How are we using private information for public good? GDPR (aka, the General Data Protection Regulation) goes into effect in the European Union next week, so now’s a good time to be asking that question.
GDPR compliance means more than the click of a button: This is a fundamental reevaluation of how we protect and manage our data footprint online.
We talk through the baseline of GDPR with Lucy Bernholz, Director of the Digital Civil Society Lab at Stanford PACS and Senior Research Scholar at Stanford PACS (Center for Philanthropy and Civil Society).
In addition to being an expert on the impact of GDPR for social impact, Lucy is the author of the annual Blueprint Series on Philanthropy and the Social Economy. She’s also authored Disrupting Philanthropy, and Creating Philanthropic Capital Markets: The Deliberate Evolution. She is a co-editor of Philanthropy in Democratic Societies, and writes extensively on philanthropy, technology, and policy on her award-winning blog, philanthropy2173.com.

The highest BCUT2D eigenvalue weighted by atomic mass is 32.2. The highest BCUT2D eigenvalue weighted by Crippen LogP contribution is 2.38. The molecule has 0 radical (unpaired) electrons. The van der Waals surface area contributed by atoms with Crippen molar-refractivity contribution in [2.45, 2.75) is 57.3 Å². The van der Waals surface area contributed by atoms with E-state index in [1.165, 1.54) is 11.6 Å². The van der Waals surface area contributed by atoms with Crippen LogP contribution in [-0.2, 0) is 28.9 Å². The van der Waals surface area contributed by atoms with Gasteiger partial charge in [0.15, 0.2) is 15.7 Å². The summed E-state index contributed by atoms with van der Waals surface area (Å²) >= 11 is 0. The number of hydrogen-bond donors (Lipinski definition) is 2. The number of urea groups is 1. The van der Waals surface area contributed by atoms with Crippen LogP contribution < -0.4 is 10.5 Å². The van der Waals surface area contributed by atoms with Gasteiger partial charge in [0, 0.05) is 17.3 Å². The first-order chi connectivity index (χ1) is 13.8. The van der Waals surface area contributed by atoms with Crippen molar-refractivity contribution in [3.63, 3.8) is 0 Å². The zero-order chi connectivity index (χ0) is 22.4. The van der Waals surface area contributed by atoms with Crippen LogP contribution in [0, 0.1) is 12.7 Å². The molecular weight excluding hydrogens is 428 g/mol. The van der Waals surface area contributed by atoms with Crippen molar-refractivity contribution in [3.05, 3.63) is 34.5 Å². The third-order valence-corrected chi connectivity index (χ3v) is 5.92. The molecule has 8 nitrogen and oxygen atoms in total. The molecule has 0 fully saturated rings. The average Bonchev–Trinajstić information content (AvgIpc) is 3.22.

But first, a disclaimer
We’re not lawyers. Lucy is not a lawyer. We can’t give you legal advice (on GDPR or anything else). This is an opening exploration of the known unknowns of this new regulation.